Russia labels GMOs, while America’s government sells out to the biotech poisoners and propagandists

Monday, March 25, 2019 by: Vicki Batts

(Natural News) GMO labeling laws have been a source of controversy in the United States for quite some time. Consumer advocates have called upon the federal government to protect Americans’ right to freedom of choice and to encourage transparency in the food industry, but officials seem to be more interested in defending corporate interests. Industry leaders are afraid proper GMO labeling will interfere with their bottom lines — that alone should be a huge red flag. But while federal officials in the United States are twiddling their thumbs over GMOs, nations around the world are beginning to take action. Russia, for example, just introduced clear GMO labeling on all foods.

While GMO labeling laws have been passed in the United States, the proposed implementation of such laws leaves much to be desired. Critics say GMO labeling practices enacted here in America function more like propaganda for the biotech industry. Brightly colored smiley-face stickers that don’t even bear the letters “GMO” are hardly a clear identifier, after all. Heaven forbid Americans actually make informed decisions about the food they eat– the entire industry would collapse overnight if people knew what they were really getting.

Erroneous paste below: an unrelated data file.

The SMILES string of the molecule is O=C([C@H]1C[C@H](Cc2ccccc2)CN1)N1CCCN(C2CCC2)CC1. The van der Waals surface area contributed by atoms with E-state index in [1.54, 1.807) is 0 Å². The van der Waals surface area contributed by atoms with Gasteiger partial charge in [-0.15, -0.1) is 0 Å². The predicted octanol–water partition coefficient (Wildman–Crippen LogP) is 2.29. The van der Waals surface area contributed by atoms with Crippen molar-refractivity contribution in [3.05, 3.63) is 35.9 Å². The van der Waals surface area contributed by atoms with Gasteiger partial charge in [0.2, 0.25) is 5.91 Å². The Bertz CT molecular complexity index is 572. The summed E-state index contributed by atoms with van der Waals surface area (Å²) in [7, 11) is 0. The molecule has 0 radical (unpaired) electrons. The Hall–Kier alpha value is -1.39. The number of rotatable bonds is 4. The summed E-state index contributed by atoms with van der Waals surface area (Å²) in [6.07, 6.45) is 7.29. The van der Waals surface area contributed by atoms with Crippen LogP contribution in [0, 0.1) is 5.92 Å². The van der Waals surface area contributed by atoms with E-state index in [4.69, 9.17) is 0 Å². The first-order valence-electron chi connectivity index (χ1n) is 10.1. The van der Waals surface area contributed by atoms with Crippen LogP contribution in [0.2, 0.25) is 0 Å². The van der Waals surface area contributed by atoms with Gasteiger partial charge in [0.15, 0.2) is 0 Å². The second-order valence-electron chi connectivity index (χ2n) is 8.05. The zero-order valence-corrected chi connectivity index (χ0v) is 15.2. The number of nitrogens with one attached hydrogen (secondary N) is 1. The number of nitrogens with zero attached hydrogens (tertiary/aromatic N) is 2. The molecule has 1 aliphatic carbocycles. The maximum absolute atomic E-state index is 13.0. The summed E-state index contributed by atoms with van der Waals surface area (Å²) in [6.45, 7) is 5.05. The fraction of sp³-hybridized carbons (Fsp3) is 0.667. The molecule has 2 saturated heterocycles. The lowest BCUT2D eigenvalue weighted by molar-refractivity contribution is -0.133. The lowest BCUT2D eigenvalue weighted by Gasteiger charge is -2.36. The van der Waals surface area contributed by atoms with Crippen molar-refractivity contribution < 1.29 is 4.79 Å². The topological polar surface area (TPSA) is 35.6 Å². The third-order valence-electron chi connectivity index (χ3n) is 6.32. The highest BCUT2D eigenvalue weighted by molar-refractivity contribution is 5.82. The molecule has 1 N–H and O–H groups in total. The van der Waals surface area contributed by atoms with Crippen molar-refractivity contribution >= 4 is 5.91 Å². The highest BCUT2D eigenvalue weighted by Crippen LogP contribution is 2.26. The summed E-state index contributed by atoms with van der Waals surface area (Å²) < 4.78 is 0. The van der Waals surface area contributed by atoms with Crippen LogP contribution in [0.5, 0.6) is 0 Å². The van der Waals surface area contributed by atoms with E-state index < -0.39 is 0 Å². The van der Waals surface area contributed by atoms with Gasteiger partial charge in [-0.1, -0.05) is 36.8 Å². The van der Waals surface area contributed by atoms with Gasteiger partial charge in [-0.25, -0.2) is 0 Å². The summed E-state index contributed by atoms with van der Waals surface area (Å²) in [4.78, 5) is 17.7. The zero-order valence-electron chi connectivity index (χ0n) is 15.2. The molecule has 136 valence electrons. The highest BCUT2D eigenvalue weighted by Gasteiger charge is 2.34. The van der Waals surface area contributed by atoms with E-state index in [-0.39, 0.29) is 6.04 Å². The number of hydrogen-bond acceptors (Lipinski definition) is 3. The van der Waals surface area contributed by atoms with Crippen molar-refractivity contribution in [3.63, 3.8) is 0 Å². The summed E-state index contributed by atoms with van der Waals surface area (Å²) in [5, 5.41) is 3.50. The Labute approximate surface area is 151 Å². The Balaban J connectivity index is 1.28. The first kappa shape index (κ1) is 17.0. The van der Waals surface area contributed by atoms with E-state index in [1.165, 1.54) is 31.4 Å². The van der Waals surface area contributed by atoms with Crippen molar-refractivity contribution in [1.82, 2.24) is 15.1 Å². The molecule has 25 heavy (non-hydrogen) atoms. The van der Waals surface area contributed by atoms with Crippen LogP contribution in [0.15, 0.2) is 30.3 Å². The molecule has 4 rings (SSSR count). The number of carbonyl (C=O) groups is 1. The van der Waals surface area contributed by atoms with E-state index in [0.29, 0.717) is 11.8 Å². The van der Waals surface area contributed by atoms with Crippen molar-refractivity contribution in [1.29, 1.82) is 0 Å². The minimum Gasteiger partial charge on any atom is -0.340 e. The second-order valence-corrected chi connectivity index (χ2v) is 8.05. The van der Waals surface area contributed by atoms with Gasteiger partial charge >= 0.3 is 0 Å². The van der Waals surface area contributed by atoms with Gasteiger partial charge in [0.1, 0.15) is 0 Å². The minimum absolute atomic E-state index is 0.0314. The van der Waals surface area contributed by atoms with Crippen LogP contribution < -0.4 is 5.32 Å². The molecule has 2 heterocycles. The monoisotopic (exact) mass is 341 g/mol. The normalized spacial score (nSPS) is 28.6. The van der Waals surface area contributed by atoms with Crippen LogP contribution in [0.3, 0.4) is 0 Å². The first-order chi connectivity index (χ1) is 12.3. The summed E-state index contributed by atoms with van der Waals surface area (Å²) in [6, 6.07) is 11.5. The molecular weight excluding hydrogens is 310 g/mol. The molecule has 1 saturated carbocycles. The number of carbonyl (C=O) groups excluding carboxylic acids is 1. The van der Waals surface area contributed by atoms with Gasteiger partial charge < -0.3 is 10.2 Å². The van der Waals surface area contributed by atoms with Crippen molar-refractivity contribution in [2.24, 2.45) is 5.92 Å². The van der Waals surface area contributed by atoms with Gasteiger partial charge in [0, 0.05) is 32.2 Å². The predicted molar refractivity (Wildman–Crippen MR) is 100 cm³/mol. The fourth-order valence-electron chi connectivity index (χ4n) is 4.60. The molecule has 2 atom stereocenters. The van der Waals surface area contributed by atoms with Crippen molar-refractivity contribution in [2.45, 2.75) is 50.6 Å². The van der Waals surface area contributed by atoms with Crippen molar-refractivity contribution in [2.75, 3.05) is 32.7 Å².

Clear GMO labeling comes to Russia

The Eurasian Economic Union (EAEU), which includes Russia, Kyrgyzstan, Kazakhstan, Armenia and Belarus, introduced their new, clear GMO labeling practices at the start of the new year. All food and supplements containing genetically modified ingredients will bear a “GMO” label on the packaging.

As Sustainable Pulse reports:

According to the new regulations, the basic size of the GMO label must not be less than 5 mm. The technical regulations also require that the GMO label be applied in a manner that provides easy readability and visibility throughout the shelf life of food and supplement products.

Across the board, the EAEU is taking a firm stance on GMOs. In 2016, Russia’s State Duma voted on a bill which would ban the cultivation of GMO crops and animals in Russia entirely, except for scientific purposes. And in 2018, the Kyrgyzstan government announced that it would be the second country in the world to adopt organic-only farming practices.

Unfortunately, the U.S. is a world away from reaching any kind of transparency on GMOs.

GMO labeling in the U.S. is lackluster

Congress passed a law to label GMO products in the U.S. back in 2016. Since that time, federal officials have been struggling to come up with the specifics of labeling such items. The USDA recently revealed a few of the “options” they’ve come up with. As NPR reports, all options are brightly colored, friendly looking labels that bear the letters “B.E” instead of “GMO.” Some show a smiling sun, or a circle of growing plants, too.

“B.E” is apparently supposed to stand for “bioengineered,” and this little change is clearly an attempt at placating Big Biotech and Big Ag. As critics have stated, replacing the well-known and easily recognizable term “GMO” arbitrarily with some new term will only confuse consumers. The average person may not be aware of the fact that “B.E” actually means “GMO.”